Wednesday, January 1, 2020

"They Found Her, Face Downward Under a Tree, Stabbed to Death in the Back"

IN THE AFTERGLOW of Sherlock Holmes's fast fade from magazines, some authors decided to go the other way with their detective characters, trying to deglamorize them as much as possible without reducing them to wallflowers barely distinguishable from the average merchant downtown—but deceptively so. One such was Clancy, a dentist (HERE), and another was Valentine Williams's Horace Bowl Treadgold, of Bowl, Treadgold and Flack, of Savile Row, who will soon have to match wits with . . .

"The Red-Bearded Killer."
By Valentine Williams (1883-1946).

First appearance: The Strand Magazine, November 1936.
Reprinted in Maclean's, Toronto, Canada, 1 November 1936.
Revised and collected in Mr. Treadgold Cuts In (1937; U.K.), 

a.k.a. The Curiosity of Mr. Treadgold (1937; U.S.).
Short story (11 pages).
Online at Roy Glashan's Library (RGL; HERE; HTML).

     "On three occasions within the past fortnight a mysterious stranger brandishing a dagger, has pounced out upon unaccompanied ladies."

On first hearing about it, Mr. Treadgold says, "It sounds to me like a practical joke," but 
he will soon have to modify his opinion . . .

Characters (in order of appearance):
~ George, a solicitor:

  "I thought you told me that a homicidal maniac kills without motive?"
~ Horace B. Treadgold:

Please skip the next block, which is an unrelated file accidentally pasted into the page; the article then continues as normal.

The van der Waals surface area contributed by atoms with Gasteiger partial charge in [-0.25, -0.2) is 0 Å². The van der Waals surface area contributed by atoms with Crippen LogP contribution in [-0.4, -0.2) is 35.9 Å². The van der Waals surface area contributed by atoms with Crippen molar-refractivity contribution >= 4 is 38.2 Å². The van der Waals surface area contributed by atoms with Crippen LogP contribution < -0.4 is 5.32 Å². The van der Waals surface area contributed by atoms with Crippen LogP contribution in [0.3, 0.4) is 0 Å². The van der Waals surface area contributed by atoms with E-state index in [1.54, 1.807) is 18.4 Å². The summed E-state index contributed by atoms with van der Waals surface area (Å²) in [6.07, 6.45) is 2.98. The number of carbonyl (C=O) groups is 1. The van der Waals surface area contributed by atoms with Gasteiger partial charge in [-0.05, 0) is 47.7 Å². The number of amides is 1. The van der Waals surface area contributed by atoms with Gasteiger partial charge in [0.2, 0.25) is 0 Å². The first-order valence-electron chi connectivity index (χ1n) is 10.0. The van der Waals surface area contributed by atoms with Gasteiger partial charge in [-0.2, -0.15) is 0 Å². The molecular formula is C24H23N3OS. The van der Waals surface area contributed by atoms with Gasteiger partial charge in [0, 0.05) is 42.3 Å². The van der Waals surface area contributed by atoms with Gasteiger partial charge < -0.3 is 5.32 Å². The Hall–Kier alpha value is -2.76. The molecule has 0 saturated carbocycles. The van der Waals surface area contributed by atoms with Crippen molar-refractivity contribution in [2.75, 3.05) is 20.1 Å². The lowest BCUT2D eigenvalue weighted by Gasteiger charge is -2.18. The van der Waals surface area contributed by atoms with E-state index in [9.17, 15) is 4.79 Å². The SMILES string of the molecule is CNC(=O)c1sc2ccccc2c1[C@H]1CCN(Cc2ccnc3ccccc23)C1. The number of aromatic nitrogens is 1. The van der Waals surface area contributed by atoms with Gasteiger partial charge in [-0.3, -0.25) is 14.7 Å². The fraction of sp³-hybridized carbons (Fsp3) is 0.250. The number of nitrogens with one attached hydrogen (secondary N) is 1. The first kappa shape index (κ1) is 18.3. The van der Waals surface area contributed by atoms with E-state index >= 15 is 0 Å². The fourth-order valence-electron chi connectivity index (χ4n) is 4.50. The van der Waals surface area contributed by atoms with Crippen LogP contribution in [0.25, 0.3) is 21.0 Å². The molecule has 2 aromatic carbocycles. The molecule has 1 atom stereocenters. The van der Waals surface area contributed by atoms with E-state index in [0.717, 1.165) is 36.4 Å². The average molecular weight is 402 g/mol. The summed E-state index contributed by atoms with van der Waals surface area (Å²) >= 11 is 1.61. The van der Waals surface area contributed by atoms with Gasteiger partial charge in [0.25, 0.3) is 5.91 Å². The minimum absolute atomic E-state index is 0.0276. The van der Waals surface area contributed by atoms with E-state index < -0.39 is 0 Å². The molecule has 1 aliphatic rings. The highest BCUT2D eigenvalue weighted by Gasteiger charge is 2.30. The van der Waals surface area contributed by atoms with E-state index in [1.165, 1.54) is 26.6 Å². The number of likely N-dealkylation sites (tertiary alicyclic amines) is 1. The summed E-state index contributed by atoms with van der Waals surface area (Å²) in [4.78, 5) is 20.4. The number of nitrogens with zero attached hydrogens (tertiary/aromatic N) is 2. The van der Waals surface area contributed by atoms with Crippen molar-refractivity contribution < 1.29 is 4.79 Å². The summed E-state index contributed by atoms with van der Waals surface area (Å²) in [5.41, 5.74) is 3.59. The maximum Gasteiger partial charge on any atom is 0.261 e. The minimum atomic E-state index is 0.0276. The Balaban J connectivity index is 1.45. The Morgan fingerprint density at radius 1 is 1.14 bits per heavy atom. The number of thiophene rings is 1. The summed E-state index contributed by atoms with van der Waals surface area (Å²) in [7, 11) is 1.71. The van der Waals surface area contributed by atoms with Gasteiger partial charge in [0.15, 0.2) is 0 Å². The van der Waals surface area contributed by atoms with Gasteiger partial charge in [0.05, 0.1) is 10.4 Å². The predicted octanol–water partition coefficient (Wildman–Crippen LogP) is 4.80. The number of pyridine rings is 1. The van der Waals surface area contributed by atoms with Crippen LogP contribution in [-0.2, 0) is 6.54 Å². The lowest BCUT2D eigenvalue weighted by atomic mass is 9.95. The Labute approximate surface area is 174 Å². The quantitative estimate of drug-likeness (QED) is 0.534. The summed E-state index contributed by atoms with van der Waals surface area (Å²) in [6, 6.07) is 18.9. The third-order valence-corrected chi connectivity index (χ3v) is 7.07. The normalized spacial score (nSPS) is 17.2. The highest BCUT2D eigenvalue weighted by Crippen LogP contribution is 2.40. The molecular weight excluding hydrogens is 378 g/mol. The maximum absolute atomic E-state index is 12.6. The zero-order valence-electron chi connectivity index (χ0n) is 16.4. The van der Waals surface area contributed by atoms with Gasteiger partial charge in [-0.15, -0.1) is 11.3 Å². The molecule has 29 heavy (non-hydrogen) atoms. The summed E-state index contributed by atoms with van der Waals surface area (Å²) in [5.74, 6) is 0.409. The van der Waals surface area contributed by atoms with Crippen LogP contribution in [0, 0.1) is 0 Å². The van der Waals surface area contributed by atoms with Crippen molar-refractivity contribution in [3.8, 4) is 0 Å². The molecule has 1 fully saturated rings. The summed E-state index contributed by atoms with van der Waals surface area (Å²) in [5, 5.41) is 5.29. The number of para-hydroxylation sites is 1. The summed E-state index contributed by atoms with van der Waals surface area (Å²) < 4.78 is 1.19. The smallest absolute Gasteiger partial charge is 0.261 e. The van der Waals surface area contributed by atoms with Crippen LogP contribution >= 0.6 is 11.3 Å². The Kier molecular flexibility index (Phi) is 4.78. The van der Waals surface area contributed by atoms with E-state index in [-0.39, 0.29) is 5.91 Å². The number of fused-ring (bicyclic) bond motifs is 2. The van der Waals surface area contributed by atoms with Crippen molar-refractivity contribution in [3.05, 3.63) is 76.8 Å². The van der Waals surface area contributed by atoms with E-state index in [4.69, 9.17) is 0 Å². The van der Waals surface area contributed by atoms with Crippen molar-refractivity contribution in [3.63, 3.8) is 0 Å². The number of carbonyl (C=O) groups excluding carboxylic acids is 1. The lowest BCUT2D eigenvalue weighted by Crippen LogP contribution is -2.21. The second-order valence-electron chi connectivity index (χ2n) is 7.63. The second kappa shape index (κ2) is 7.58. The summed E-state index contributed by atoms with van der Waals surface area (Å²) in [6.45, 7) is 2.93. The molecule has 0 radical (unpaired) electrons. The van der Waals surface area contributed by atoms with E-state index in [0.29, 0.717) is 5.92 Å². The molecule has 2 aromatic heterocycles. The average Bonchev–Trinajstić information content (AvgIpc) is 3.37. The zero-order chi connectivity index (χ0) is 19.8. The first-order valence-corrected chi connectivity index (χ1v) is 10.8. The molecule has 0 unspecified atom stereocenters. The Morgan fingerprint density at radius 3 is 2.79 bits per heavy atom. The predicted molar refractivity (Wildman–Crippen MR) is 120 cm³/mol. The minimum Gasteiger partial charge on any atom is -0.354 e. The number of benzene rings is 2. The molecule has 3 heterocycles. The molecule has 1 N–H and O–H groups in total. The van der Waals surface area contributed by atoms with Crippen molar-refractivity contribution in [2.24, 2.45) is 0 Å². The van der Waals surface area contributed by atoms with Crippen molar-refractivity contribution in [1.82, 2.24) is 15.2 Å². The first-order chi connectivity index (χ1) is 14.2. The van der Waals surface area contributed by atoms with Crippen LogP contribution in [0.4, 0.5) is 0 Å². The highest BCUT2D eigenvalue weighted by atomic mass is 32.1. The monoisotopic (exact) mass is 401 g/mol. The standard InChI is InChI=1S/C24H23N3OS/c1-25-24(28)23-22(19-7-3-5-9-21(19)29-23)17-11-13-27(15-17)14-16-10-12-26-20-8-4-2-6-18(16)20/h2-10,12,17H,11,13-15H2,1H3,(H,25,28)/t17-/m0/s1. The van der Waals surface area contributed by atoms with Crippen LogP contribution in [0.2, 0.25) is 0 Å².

"Pink-faced and portly, a dignified figure with his grizzled hair and mustache . . ."
~ Major Cobbey:
  "Mr. Treadgold, if you refuse to help me, you see before you a ruined man."
~ Daphne Wade:
  "She was never seen alive again."
~ The living inhabitants of High Trees:

  "The household consisted of her [Daphne's] stepfather, Henry Marton, a retired 
rubber planter; her mother; a young man, Stephen Keithley, who was Marton's 
secretary; a butler, Penruddock by name; a housemaid and a cook."
~ Sergeant Cotter:
  "Did Mr. Treadgold have any ideas for intensifying the hunt after the killer? 

They were checking up on the lunatic asylums; combing the woods."


   "If a fellow's no hero to his valet, George, he's still less a hero to 
his tailor."
   "The irresponsible crime is always the hardest to trace. The lunatic 
kills without motive and, without a motive to work from, reason is left floundering."
   "What are the three causes of all obscurity and confusion in the mind 
of man? [Quoting Tristram Shandy]: The answer is, dull organs, in the 
first place; secondly, the failure to receive impressions when the organs 
are not dull; and thirdly, a memory like a sieve. Meaning that a lot of 
things in life besides dreams go by contraries, George."
   "The criminal mind always flies to opposites, my friend."
   "Not a very tidy case, George, for, instead of starting out from a 
motive, as I like to do, I had to work back to one."
   "A fellow who falsifies nature has usually other things to hide as well."

Resources and references:
- "Mr. Treadgold is always quoting Tristram Shandy": "The Life and Opinions of Tristram Shandy, Gentleman, also known as just Tristram Shandy, is a novel by Laurence Sterne. It was published in nine volumes, the first two appearing in 1759, and seven others following over the next seven years . . ." (Wikipedia HERE). Oddly enough, Sterne's novel also figured into an episode of the Perry Mason TV series (HERE).

- "Sergeant Cotter, our local Dogberry": "a blundering official, often: policeman, constable." (Merriam-Webster Dictionary HERE).